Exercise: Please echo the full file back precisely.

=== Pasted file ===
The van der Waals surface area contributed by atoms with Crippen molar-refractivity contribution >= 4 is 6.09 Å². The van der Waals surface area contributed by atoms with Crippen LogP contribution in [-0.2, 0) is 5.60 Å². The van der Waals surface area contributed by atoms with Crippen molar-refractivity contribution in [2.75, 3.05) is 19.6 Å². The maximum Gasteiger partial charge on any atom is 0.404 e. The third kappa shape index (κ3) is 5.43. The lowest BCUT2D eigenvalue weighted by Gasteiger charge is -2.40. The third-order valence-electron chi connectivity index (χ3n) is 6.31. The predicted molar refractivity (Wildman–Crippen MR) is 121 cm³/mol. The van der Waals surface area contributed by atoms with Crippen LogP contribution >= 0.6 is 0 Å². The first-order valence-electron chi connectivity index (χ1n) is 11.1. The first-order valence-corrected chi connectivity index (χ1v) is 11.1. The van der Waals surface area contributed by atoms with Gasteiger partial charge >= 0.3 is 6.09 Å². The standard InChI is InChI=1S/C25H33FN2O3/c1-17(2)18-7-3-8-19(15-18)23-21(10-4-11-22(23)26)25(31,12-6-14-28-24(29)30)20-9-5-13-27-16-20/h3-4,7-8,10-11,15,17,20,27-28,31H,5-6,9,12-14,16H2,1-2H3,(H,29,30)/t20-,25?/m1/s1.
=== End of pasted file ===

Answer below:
The van der Waals surface area contributed by atoms with Crippen molar-refractivity contribution >= 4 is 6.09 Å². The van der Waals surface area contributed by atoms with Crippen LogP contribution in [-0.2, 0) is 5.60 Å². The van der Waals surface area contributed by atoms with Crippen molar-refractivity contribution in [2.75, 3.05) is 19.6 Å². The maximum Gasteiger partial charge on any atom is 0.404 e. The third kappa shape index (κ3) is 5.43. The lowest BCUT2D eigenvalue weighted by Gasteiger charge is -2.40. The third-order valence-electron chi connectivity index (χ3n) is 6.31. The predicted molar refractivity (Wildman–Crippen MR) is 121 cm³/mol. The van der Waals surface area contributed by atoms with Crippen LogP contribution >= 0.6 is 0 Å². The first-order valence-electron chi connectivity index (χ1n) is 11.1. The first-order valence-corrected chi connectivity index (χ1v) is 11.1. The van der Waals surface area contributed by atoms with Gasteiger partial charge >= 0.3 is 6.09 Å². The standard InChI is InChI=1S/C25H33FN2O3/c1-17(2)18-7-3-8-19(15-18)23-21(10-4-11-22(23)26)25(31,12-6-14-28-24(29)30)20-9-5-13-27-16-20/h3-4,7-8,10-11,15,17,20,27-28,31H,5-6,9,12-14,16H2,1-2H3,(H,29,30)/t20-,25?/m1/s1.